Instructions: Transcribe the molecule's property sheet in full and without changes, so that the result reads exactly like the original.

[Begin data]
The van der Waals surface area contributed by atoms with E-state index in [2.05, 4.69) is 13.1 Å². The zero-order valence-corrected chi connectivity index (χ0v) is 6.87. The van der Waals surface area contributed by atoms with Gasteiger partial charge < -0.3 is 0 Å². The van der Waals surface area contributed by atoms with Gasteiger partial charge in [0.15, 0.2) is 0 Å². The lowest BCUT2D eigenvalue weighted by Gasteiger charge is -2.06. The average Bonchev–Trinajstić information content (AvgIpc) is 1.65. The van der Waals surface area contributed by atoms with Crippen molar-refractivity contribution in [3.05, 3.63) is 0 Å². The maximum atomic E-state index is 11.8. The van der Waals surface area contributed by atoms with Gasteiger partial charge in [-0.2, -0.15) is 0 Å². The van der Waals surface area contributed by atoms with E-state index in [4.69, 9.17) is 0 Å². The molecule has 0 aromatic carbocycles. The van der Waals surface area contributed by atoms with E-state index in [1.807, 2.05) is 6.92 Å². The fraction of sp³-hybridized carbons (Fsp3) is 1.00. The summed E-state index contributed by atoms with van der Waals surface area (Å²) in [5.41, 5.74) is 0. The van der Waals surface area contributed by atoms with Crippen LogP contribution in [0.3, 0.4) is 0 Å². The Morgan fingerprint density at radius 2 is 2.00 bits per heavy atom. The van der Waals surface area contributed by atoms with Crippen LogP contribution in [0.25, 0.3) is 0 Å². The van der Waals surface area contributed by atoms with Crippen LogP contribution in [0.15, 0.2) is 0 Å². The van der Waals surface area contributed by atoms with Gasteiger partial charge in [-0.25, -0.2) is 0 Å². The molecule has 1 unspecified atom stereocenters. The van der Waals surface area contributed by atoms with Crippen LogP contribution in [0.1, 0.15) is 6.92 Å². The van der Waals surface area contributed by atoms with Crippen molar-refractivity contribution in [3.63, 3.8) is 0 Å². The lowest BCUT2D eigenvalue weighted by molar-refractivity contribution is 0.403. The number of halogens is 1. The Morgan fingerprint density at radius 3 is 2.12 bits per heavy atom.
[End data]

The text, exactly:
The van der Waals surface area contributed by atoms with E-state index in [2.05, 4.69) is 13.1 Å². The zero-order valence-corrected chi connectivity index (χ0v) is 6.87. The van der Waals surface area contributed by atoms with Gasteiger partial charge < -0.3 is 0 Å². The van der Waals surface area contributed by atoms with Gasteiger partial charge in [0.15, 0.2) is 0 Å². The lowest BCUT2D eigenvalue weighted by Gasteiger charge is -2.06. The average Bonchev–Trinajstić information content (AvgIpc) is 1.65. The van der Waals surface area contributed by atoms with Crippen molar-refractivity contribution in [3.05, 3.63) is 0 Å². The maximum atomic E-state index is 11.8. The van der Waals surface area contributed by atoms with Gasteiger partial charge in [-0.2, -0.15) is 0 Å². The van der Waals surface area contributed by atoms with E-state index in [4.69, 9.17) is 0 Å². The molecule has 0 aromatic carbocycles. The van der Waals surface area contributed by atoms with E-state index in [1.807, 2.05) is 6.92 Å². The fraction of sp³-hybridized carbons (Fsp3) is 1.00. The summed E-state index contributed by atoms with van der Waals surface area (Å²) in [5.41, 5.74) is 0. The van der Waals surface area contributed by atoms with Crippen LogP contribution in [0.3, 0.4) is 0 Å². The Morgan fingerprint density at radius 2 is 2.00 bits per heavy atom. The van der Waals surface area contributed by atoms with Crippen LogP contribution in [0.25, 0.3) is 0 Å². The van der Waals surface area contributed by atoms with Crippen LogP contribution in [0.15, 0.2) is 0 Å². The van der Waals surface area contributed by atoms with Gasteiger partial charge in [-0.25, -0.2) is 0 Å². The molecule has 1 unspecified atom stereocenters. The van der Waals surface area contributed by atoms with Crippen LogP contribution in [0.1, 0.15) is 6.92 Å². The van der Waals surface area contributed by atoms with Crippen molar-refractivity contribution in [3.63, 3.8) is 0 Å². The lowest BCUT2D eigenvalue weighted by molar-refractivity contribution is 0.403. The number of halogens is 1. The Morgan fingerprint density at radius 3 is 2.12 bits per heavy atom.